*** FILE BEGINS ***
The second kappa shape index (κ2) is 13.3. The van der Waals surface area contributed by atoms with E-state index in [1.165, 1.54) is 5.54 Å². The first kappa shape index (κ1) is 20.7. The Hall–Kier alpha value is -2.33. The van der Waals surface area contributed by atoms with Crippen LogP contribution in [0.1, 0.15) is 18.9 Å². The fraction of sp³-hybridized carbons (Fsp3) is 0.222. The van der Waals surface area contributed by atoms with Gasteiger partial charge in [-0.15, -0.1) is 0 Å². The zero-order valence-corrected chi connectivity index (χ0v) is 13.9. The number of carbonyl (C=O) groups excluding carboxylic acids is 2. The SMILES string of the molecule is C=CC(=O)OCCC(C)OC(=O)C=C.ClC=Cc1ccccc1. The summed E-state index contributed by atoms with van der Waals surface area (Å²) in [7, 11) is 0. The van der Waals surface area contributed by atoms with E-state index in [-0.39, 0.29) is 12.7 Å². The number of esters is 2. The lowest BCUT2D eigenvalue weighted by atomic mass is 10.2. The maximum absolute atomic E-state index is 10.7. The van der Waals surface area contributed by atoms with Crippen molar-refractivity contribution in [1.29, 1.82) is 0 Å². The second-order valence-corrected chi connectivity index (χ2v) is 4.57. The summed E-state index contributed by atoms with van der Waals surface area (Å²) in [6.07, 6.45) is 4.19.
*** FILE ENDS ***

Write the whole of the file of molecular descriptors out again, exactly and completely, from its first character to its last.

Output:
The second kappa shape index (κ2) is 13.3. The van der Waals surface area contributed by atoms with E-state index in [1.165, 1.54) is 5.54 Å². The first kappa shape index (κ1) is 20.7. The Hall–Kier alpha value is -2.33. The van der Waals surface area contributed by atoms with Crippen LogP contribution in [0.1, 0.15) is 18.9 Å². The fraction of sp³-hybridized carbons (Fsp3) is 0.222. The van der Waals surface area contributed by atoms with Gasteiger partial charge in [-0.15, -0.1) is 0 Å². The zero-order valence-corrected chi connectivity index (χ0v) is 13.9. The number of carbonyl (C=O) groups excluding carboxylic acids is 2. The SMILES string of the molecule is C=CC(=O)OCCC(C)OC(=O)C=C.ClC=Cc1ccccc1. The summed E-state index contributed by atoms with van der Waals surface area (Å²) in [7, 11) is 0. The van der Waals surface area contributed by atoms with E-state index in [-0.39, 0.29) is 12.7 Å². The number of esters is 2. The lowest BCUT2D eigenvalue weighted by atomic mass is 10.2. The maximum absolute atomic E-state index is 10.7. The van der Waals surface area contributed by atoms with Crippen molar-refractivity contribution in [1.29, 1.82) is 0 Å². The second-order valence-corrected chi connectivity index (χ2v) is 4.57. The summed E-state index contributed by atoms with van der Waals surface area (Å²) in [6.07, 6.45) is 4.19.